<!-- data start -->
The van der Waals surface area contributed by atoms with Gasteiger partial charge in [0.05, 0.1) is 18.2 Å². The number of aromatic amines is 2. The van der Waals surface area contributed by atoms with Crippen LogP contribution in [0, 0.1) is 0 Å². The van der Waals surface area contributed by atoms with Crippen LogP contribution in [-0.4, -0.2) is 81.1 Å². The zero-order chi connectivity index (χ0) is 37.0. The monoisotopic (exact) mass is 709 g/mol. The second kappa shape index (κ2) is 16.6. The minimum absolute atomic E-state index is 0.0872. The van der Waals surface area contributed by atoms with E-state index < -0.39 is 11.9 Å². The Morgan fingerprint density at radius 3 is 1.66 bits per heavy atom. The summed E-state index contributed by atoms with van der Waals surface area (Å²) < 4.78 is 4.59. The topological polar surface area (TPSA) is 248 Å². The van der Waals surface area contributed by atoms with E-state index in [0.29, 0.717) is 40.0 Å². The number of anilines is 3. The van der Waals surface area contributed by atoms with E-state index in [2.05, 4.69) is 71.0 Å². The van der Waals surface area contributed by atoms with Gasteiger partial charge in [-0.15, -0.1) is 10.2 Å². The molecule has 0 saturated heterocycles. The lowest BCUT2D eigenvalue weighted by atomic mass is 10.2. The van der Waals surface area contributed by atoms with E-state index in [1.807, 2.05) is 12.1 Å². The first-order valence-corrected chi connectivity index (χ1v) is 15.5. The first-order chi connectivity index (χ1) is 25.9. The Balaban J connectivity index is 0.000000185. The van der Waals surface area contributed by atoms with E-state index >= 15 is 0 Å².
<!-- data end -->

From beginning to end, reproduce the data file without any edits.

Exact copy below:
The van der Waals surface area contributed by atoms with Gasteiger partial charge in [0.05, 0.1) is 18.2 Å². The number of aromatic amines is 2. The van der Waals surface area contributed by atoms with Crippen LogP contribution in [0, 0.1) is 0 Å². The van der Waals surface area contributed by atoms with Crippen LogP contribution in [-0.4, -0.2) is 81.1 Å². The zero-order chi connectivity index (χ0) is 37.0. The monoisotopic (exact) mass is 709 g/mol. The second kappa shape index (κ2) is 16.6. The minimum absolute atomic E-state index is 0.0872. The van der Waals surface area contributed by atoms with E-state index < -0.39 is 11.9 Å². The Morgan fingerprint density at radius 3 is 1.66 bits per heavy atom. The summed E-state index contributed by atoms with van der Waals surface area (Å²) < 4.78 is 4.59. The topological polar surface area (TPSA) is 248 Å². The van der Waals surface area contributed by atoms with E-state index in [0.29, 0.717) is 40.0 Å². The number of anilines is 3. The van der Waals surface area contributed by atoms with E-state index in [2.05, 4.69) is 71.0 Å². The van der Waals surface area contributed by atoms with Gasteiger partial charge in [-0.15, -0.1) is 10.2 Å². The molecule has 0 saturated heterocycles. The lowest BCUT2D eigenvalue weighted by atomic mass is 10.2. The van der Waals surface area contributed by atoms with E-state index in [1.807, 2.05) is 12.1 Å². The first-order valence-corrected chi connectivity index (χ1v) is 15.5. The first-order chi connectivity index (χ1) is 25.9. The Balaban J connectivity index is 0.000000185. The van der Waals surface area contributed by atoms with E-state index >= 15 is 0 Å².